Here are some of the lessons I’ve learned as an activist since the birth of the Occupy Wall Street movement on Sept 17, 2011.
Personal Empowerment = Social Empowerment
As we learn to accept and allow folks to use their own individual voices, the group is empowered. With OWS we are learning how to bring the best out of people rather than just condemn or judge them for their personal style, spiritual beliefs or political views. Welcoming new people to the movement should be a major focus of our activities if we want to succeed. The 99% is just waiting for someone to come along and say, “Join our side – we are all getting screwed by Wall Street and the multinational corporations!”
Last year we marched in the streets, set up occupy camps, and were arrested by unsympathetic corporate controlled police and political officials. Having been empowered personally by our connection to the movement and its values, we can now begin to build that world we have all been dreaming about.
This year people are at stage two of the process. In 2011 we focused on confronting the power structure with our demonstrations. We were an infant throwing a tantrum – crying and hoping to evoke sympathy from our parental authorities.
But on the one year anniversary of the movement it is perhaps time for us to stop asking the question, “Why won’t the political, religious and economic elite reform the systems that oppress us?”
The answer to that question is obvious. The economic power structure is not interested in supporting any governmental, religious or financial reforms, let alone a global social revolution. Changing the system would be detrimental to their own self-interests, and butting our heads up against a brick wall becomes tedious after a while.
Instead, I beleive that we are now empowered and compelled to build this new world ourselves – DIY!
We are no longer waiting for any of our so-called “leaders” to do the work for us. Our infantile stage has now passed and it’s time for us to mature as a movement, to put the past behind us – the political repression, and the negative corporate media propaganda.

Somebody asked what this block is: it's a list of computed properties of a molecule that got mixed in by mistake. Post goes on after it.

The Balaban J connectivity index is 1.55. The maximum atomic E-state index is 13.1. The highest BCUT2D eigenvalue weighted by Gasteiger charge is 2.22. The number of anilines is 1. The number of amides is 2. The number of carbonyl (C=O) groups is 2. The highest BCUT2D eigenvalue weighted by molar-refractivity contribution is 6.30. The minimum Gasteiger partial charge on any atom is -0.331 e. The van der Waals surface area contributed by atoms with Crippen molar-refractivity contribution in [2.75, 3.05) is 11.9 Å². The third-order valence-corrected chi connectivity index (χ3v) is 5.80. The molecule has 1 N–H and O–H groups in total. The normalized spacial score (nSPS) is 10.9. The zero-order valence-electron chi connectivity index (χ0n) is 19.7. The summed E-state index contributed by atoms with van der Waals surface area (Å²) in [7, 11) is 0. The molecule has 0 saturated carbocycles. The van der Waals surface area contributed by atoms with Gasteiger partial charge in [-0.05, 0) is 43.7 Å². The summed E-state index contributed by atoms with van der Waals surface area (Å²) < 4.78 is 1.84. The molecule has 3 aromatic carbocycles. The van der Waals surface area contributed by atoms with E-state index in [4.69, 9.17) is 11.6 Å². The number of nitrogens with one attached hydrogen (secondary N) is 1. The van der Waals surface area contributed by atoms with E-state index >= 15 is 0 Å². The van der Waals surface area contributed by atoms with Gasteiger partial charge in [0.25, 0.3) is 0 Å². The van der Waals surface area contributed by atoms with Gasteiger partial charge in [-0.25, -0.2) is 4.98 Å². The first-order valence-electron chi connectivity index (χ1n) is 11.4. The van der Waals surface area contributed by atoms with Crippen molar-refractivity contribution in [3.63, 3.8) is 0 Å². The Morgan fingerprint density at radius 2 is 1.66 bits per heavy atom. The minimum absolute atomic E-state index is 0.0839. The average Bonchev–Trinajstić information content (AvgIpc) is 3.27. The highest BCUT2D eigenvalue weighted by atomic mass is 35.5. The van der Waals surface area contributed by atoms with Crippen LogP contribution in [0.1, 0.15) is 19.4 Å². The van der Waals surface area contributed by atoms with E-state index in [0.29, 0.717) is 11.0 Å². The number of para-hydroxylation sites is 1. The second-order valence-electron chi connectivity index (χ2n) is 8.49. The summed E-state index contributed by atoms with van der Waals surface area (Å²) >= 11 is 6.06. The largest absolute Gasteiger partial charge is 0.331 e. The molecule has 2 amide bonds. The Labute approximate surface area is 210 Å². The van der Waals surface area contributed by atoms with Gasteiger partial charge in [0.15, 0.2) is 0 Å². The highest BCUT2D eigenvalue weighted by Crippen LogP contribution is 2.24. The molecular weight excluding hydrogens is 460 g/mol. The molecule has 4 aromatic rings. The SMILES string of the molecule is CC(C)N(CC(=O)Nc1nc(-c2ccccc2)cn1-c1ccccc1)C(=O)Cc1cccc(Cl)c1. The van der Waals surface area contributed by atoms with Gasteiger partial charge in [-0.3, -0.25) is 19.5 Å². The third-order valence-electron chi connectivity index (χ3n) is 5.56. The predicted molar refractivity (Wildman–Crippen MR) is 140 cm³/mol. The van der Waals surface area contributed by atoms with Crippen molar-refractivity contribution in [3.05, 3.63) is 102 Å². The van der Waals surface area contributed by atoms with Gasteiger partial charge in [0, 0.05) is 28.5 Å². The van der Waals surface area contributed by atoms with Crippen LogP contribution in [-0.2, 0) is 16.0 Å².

Bottom line: it doesn’t matter what CNN or NPR say about Occupy Wall Street! Most of the US media doesn’t understand the altruistic, loving spirit of this movement, anyway. These values are foreign to them. They are only interested in asking, “Where’s the money?” “Where are your political candidates?”
So, in their eyes the movement has been a failure, but the real transformation has been on a personal level with everyone involved in OWS. Our collective eyes have been opened because we have been educating one another. And our apathy is gone because we now feel empowered to effect the changes we want within our own communities – our households, our neighborhoods and our cities.
In reality, the Occupy Wall Street movement has now turned a corner. A paradigmn shift has taken place over the last 12 months which has brought us to this moment where occupy activists across the nation and around the world are finally becoming aware of one another and are acknowledging their solidarity. Students across the country have been marching in solidarity with the students of Montreal. Orgainzers from the Idignados movement in Spain have been talking with occupy groups in the US. Hordur Torfason has addressed American occupiers on how Iceland managed to create its peaceful revolution. US activists have corresponded with Anna Hazare about the social justice movement in India. Wherever one looks on the planet, you will find people activley involved in the transformation of their society.
If this pro-democracy/anti-corruption movement is to succeed in the US, it will have to join forces with and become a full partner in the global movement for peace and freedom. We must listen and learn from our sisters and brothers throughout the world who are working to overcome corporate/state oppression. The movement can be easily stamped out in individual nations, but no one can stop something that is happening all over the planet in unison!
Many of the US activists have found roles within their own local occupy groups and in their local communities. Hundreds of Occupy working groups have been taking on a number of local and regional issues including the Keystone pipeline, Citizens United, GMO’s, anti-labor union legislation, student debt, attacks on the rights of immigrants, police brutality, homelessness, unfair tax policies, etc. Wherever the need arises for support of the poor and middle class, occupiers seem to be there. www.interoccupy.org
In Seattle folks are showing the way. Despite the usual infighting and burn-out isssues, the Occupy Seattle working groups have survived and some are actually flourishing. Operation “Mic Check” has conducted numerous money drops and organized flash mobs. The Student Noise Brigade marches every week. Activists in Seattle are organizing to open a free university and library as a response to student debt.
To combat hunger and poverty, groups in Seattle are providing free food disribution programs. And now some occupiers are talking about forming a local worker controlled coffee co-op to counter the mainstream culture of corporate greed.